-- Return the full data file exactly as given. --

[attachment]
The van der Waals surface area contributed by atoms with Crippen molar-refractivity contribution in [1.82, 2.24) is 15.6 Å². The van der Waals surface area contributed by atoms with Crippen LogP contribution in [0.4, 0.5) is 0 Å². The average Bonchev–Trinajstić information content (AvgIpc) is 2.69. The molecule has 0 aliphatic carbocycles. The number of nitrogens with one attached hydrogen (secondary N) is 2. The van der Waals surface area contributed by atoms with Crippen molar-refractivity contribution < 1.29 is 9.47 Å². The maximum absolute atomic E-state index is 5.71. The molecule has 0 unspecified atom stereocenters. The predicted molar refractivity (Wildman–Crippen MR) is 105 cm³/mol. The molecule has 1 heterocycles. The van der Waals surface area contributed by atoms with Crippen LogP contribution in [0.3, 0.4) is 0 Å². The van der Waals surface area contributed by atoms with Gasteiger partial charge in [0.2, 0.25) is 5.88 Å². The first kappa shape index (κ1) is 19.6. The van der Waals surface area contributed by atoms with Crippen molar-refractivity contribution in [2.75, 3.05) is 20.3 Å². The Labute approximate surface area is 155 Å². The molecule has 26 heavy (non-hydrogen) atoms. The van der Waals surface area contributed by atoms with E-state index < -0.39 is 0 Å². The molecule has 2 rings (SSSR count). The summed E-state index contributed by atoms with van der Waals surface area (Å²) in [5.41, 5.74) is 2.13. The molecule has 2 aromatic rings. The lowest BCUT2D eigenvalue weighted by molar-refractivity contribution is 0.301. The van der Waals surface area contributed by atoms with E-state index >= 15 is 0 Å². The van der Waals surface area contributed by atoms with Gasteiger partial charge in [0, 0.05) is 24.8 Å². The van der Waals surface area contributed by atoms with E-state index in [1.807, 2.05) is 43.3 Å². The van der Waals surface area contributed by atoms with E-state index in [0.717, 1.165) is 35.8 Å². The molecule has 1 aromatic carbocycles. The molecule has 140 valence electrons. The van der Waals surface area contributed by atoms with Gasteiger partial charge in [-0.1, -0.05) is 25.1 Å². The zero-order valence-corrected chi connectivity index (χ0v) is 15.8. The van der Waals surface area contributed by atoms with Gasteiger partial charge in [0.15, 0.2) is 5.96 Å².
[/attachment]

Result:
The van der Waals surface area contributed by atoms with Crippen molar-refractivity contribution in [1.82, 2.24) is 15.6 Å². The van der Waals surface area contributed by atoms with Crippen LogP contribution in [0.4, 0.5) is 0 Å². The average Bonchev–Trinajstić information content (AvgIpc) is 2.69. The molecule has 0 aliphatic carbocycles. The number of nitrogens with one attached hydrogen (secondary N) is 2. The van der Waals surface area contributed by atoms with Crippen molar-refractivity contribution < 1.29 is 9.47 Å². The maximum absolute atomic E-state index is 5.71. The molecule has 0 unspecified atom stereocenters. The predicted molar refractivity (Wildman–Crippen MR) is 105 cm³/mol. The molecule has 1 heterocycles. The van der Waals surface area contributed by atoms with Crippen LogP contribution in [0.3, 0.4) is 0 Å². The van der Waals surface area contributed by atoms with Gasteiger partial charge in [0.2, 0.25) is 5.88 Å². The first kappa shape index (κ1) is 19.6. The van der Waals surface area contributed by atoms with Crippen molar-refractivity contribution in [2.75, 3.05) is 20.3 Å². The Labute approximate surface area is 155 Å². The molecule has 26 heavy (non-hydrogen) atoms. The van der Waals surface area contributed by atoms with E-state index < -0.39 is 0 Å². The molecule has 2 rings (SSSR count). The summed E-state index contributed by atoms with van der Waals surface area (Å²) in [5.41, 5.74) is 2.13. The molecule has 2 aromatic rings. The lowest BCUT2D eigenvalue weighted by molar-refractivity contribution is 0.301. The van der Waals surface area contributed by atoms with E-state index >= 15 is 0 Å². The van der Waals surface area contributed by atoms with Gasteiger partial charge in [0, 0.05) is 24.8 Å². The van der Waals surface area contributed by atoms with E-state index in [1.807, 2.05) is 43.3 Å². The van der Waals surface area contributed by atoms with E-state index in [0.717, 1.165) is 35.8 Å². The molecule has 1 aromatic carbocycles. The molecule has 140 valence electrons. The van der Waals surface area contributed by atoms with Gasteiger partial charge in [-0.1, -0.05) is 25.1 Å². The zero-order valence-corrected chi connectivity index (χ0v) is 15.8. The van der Waals surface area contributed by atoms with Gasteiger partial charge in [0.15, 0.2) is 5.96 Å².